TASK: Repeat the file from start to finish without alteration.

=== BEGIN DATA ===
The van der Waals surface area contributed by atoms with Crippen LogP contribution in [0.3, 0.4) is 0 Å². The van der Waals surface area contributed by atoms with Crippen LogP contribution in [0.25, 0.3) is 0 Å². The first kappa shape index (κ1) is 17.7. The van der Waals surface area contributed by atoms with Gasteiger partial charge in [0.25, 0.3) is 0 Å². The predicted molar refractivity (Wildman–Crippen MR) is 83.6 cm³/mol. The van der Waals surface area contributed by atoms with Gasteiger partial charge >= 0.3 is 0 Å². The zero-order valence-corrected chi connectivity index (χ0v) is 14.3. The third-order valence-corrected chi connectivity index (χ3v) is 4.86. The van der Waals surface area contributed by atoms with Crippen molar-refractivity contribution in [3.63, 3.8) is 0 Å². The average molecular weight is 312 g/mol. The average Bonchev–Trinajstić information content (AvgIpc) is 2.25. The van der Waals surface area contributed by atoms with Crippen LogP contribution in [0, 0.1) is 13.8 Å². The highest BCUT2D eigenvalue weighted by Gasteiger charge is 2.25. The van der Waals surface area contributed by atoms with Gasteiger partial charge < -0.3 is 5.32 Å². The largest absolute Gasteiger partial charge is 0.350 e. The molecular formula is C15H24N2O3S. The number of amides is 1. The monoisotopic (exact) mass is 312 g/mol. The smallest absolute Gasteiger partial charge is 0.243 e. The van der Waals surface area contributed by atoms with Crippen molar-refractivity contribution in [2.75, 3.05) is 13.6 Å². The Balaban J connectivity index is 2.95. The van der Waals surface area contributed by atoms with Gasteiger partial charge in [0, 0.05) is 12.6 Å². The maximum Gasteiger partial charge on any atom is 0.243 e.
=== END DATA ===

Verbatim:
The van der Waals surface area contributed by atoms with Crippen LogP contribution in [0.3, 0.4) is 0 Å². The van der Waals surface area contributed by atoms with Crippen LogP contribution in [0.25, 0.3) is 0 Å². The first kappa shape index (κ1) is 17.7. The van der Waals surface area contributed by atoms with Gasteiger partial charge in [0.25, 0.3) is 0 Å². The predicted molar refractivity (Wildman–Crippen MR) is 83.6 cm³/mol. The van der Waals surface area contributed by atoms with Gasteiger partial charge >= 0.3 is 0 Å². The zero-order valence-corrected chi connectivity index (χ0v) is 14.3. The third-order valence-corrected chi connectivity index (χ3v) is 4.86. The van der Waals surface area contributed by atoms with Crippen molar-refractivity contribution in [3.63, 3.8) is 0 Å². The average molecular weight is 312 g/mol. The average Bonchev–Trinajstić information content (AvgIpc) is 2.25. The van der Waals surface area contributed by atoms with Crippen LogP contribution in [0, 0.1) is 13.8 Å². The highest BCUT2D eigenvalue weighted by Gasteiger charge is 2.25. The van der Waals surface area contributed by atoms with Gasteiger partial charge < -0.3 is 5.32 Å². The largest absolute Gasteiger partial charge is 0.350 e. The molecular formula is C15H24N2O3S. The number of amides is 1. The monoisotopic (exact) mass is 312 g/mol. The smallest absolute Gasteiger partial charge is 0.243 e. The van der Waals surface area contributed by atoms with Crippen molar-refractivity contribution in [2.75, 3.05) is 13.6 Å². The Balaban J connectivity index is 2.95. The van der Waals surface area contributed by atoms with Gasteiger partial charge in [0, 0.05) is 12.6 Å². The maximum Gasteiger partial charge on any atom is 0.243 e.